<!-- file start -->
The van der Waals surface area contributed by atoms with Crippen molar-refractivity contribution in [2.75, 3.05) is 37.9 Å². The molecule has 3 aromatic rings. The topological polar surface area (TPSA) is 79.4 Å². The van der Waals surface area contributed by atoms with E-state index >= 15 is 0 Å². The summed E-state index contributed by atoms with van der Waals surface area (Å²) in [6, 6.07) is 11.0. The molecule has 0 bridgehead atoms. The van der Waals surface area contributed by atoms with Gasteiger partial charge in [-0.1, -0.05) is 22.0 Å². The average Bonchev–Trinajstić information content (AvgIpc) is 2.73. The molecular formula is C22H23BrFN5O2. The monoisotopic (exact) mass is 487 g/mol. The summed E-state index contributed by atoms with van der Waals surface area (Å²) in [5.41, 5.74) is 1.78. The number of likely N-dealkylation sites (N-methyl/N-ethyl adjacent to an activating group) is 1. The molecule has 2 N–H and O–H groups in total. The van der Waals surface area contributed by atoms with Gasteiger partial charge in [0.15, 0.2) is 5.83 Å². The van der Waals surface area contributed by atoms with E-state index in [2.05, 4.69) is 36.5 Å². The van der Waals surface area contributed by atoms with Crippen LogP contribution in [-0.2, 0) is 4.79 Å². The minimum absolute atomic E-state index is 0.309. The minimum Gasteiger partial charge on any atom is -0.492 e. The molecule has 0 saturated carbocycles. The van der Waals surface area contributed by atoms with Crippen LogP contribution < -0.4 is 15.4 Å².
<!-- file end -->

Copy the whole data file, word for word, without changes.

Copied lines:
The van der Waals surface area contributed by atoms with Crippen molar-refractivity contribution in [2.75, 3.05) is 37.9 Å². The molecule has 3 aromatic rings. The topological polar surface area (TPSA) is 79.4 Å². The van der Waals surface area contributed by atoms with E-state index >= 15 is 0 Å². The summed E-state index contributed by atoms with van der Waals surface area (Å²) in [6, 6.07) is 11.0. The molecule has 0 bridgehead atoms. The van der Waals surface area contributed by atoms with Gasteiger partial charge in [-0.1, -0.05) is 22.0 Å². The average Bonchev–Trinajstić information content (AvgIpc) is 2.73. The molecular formula is C22H23BrFN5O2. The monoisotopic (exact) mass is 487 g/mol. The summed E-state index contributed by atoms with van der Waals surface area (Å²) in [5.41, 5.74) is 1.78. The number of likely N-dealkylation sites (N-methyl/N-ethyl adjacent to an activating group) is 1. The molecule has 2 N–H and O–H groups in total. The van der Waals surface area contributed by atoms with Gasteiger partial charge in [0.15, 0.2) is 5.83 Å². The van der Waals surface area contributed by atoms with E-state index in [2.05, 4.69) is 36.5 Å². The van der Waals surface area contributed by atoms with Crippen LogP contribution in [-0.2, 0) is 4.79 Å². The minimum absolute atomic E-state index is 0.309. The minimum Gasteiger partial charge on any atom is -0.492 e. The molecule has 0 saturated carbocycles. The van der Waals surface area contributed by atoms with Crippen LogP contribution < -0.4 is 15.4 Å².